In this course, we will explore how writers across several centuries have imagined and narrated information about and experiences of widespread, contagious diseases. Collectively, we will try to understand how literature, history, and culture have been shaped by outbreaks—from bubonic plague, to cholera, to influenza, to HIV/AIDS, to COVID-19—and likewise, how literature has shaped cultural histories of disease outbreaks. Our readings will include Giovanni Boccaccio’s The Decameron (selections), Daniel Defoe’s A Journal of the Plague Year, Edgar Allan Poe’s “The Masque of the Red Death,” Katherine Anne Porter’s “Pale Horse, Pale Rider,” Tony Kushner’s Angels in America, and Fang Fang’s Wuhan Diary: Dispatches from a Quarantined City (selections). Weekly readings will be supplemented with scholarly essays, scientific and medical articles, and primary source materials. Some of the questions we will attend to are: How do writers grapple with the material and metaphorical aspects of contagion? What do contagion narratives reveal about a particular culture? How do literary texts (re)imagine order and disorder in the context of pandemics? What do our narrative responses to disease outbreaks reveal about our relationship to mortality?
And what does it mean to read these works as we navigate our own pandemic experience and its attendant anxieties? I will email participants a copy of the reading schedule and list of texts before our first class.


Instructor: Linda Neiberg
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Location: Zoom
Times: Wednesday, 1-3pm
Dates: Jan 20 - March 10
Sessions: 0

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Renaissance Women Writers


In this seminar, we will read poetry, prose, and drama written by women in continental Europe and England during the early modern period. We will consider the possibilities that were available to women, the conditions within which they wrote, and what their writerly concerns reveal about them as individuals, and about their respective cultures. Our readings will include Elizabeth Cary’s play, The Tragedy of Mariam, the Fair Queen of Jewry (England), sonnets by Louise Labé (France) and Vittoria Colonna (Italy), and María de Zayas y Sotomayor’s The Disenchantments of Love (Spain), as well as biographical materials and scholarly essays. Our guiding questions include: How did women influence one another to write? How did they relate to their male contemporaries? How do these women and their works shape our ideas about the Renaissance and early modernity? And how are these works still resonant and relevant in our own time? I will email participants a copy of the reading schedule and list of texts before our first class.

Instructor: Linda Neiberg
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Location: Zoom
Times: Thursday, 1-3pm
Dates: Jan 21 - Feb 11
Sessions: 4

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Our Novel Coronavirus: What We Have Learned, Where We Have Failed, and What Is Coming Next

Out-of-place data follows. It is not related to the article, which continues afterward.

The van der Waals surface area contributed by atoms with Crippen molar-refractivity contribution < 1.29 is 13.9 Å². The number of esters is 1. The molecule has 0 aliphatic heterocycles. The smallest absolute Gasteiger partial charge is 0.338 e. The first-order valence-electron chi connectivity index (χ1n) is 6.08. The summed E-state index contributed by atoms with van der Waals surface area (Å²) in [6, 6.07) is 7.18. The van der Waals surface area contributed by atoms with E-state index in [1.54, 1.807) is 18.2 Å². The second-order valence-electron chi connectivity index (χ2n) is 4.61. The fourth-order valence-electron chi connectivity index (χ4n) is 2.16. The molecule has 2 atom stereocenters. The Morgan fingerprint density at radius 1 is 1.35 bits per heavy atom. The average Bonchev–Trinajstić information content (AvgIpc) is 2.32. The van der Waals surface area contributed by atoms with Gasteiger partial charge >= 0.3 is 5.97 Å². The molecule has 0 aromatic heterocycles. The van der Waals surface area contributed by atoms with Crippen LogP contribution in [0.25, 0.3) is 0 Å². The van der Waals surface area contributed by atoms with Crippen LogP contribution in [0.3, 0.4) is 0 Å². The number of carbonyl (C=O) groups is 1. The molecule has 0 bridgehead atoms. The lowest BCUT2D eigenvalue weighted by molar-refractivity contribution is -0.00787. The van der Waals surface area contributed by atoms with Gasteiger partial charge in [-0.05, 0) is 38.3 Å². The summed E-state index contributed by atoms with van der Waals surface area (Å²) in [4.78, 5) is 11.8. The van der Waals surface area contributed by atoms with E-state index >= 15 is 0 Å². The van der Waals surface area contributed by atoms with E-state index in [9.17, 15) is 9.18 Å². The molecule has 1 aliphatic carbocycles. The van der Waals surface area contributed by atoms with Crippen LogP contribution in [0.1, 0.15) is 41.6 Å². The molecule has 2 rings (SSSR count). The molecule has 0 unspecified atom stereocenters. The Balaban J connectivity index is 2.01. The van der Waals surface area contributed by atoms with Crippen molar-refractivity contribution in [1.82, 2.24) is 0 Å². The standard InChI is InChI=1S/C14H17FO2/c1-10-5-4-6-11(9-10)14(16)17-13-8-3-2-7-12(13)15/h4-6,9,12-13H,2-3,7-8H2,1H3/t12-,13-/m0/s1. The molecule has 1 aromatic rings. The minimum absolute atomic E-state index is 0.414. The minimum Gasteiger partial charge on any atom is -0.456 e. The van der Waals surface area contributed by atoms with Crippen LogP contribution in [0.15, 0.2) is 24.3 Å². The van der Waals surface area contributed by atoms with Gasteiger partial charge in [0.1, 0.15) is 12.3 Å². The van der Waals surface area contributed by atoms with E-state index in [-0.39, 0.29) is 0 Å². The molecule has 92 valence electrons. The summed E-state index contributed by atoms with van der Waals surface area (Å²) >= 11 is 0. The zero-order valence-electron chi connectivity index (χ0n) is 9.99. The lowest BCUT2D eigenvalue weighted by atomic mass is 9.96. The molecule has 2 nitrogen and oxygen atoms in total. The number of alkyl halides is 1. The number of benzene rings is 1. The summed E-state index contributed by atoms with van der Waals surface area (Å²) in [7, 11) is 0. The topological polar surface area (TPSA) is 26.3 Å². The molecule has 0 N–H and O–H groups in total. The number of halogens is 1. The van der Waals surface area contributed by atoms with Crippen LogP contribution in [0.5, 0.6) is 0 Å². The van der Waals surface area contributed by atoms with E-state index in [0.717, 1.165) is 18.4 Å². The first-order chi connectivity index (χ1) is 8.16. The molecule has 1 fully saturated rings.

Session One: Basic molecular biology, the virus, and its spread.
Sessions Two and Three: Vaccines
Session Four: The politics surrounding the struggle with SARS-Covid-2.

Note: Dr. Kessin will post an aggregate of the columns on this subject that he has written for The Lakeville Journal and The Berkshire Eagle.


NOTE: Click below for Rich Kessins Columns.
https://taconiclearningcenter.org/uploads/kessin-combined-covid-19-columns.pdf

Instructor: Richard Kessin
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Location: Zoom
Times: Friday, 1-3pm
Dates: Jan 22 - March 12
Sessions: 8

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Shakespeare


We'll read aloud and discuss Shakespeare's final three plays of which he was the sole author: Cymbeline, The Winter's Tale and The Tempest. These plays are commonly subsumed under the heading of romance, neither tragedies nor comedies, although with elements of both genres, but chiefly characterized by an emphasis on, among other things, dreams, enchantment, music, shifting identities, recovery of lost siblings and people newly birthed from disasters at sea. Cymbeline illustrates Shakespeare's dexterous management of an extravagantly complicated plot and tests our tolerance of the author's creative wordplay. The Winter's Tale explores what today we call schizophrenia, centering on the hyperbolic jealousy of King Leontes and its echoing derangement of the other characters' behavior. And The Tempest, often called Shakespeare's valedictory, provides a fertile field for postcolonial interpretations and modern explorations of gender. The Winter's Tale and The Tempest in particular contain some of Shakespeare's most memorable verse, as well as songs that have been set to music by subsequent composers such as Schubert. We'll read "The Winter's Tale," "The Tempest" and "Cymbeline" in that order. For those of you who may not have the books, I'll post the complete texts of the plays on my screen and share them with you via Zoom.

Instructor: Robert Rumsey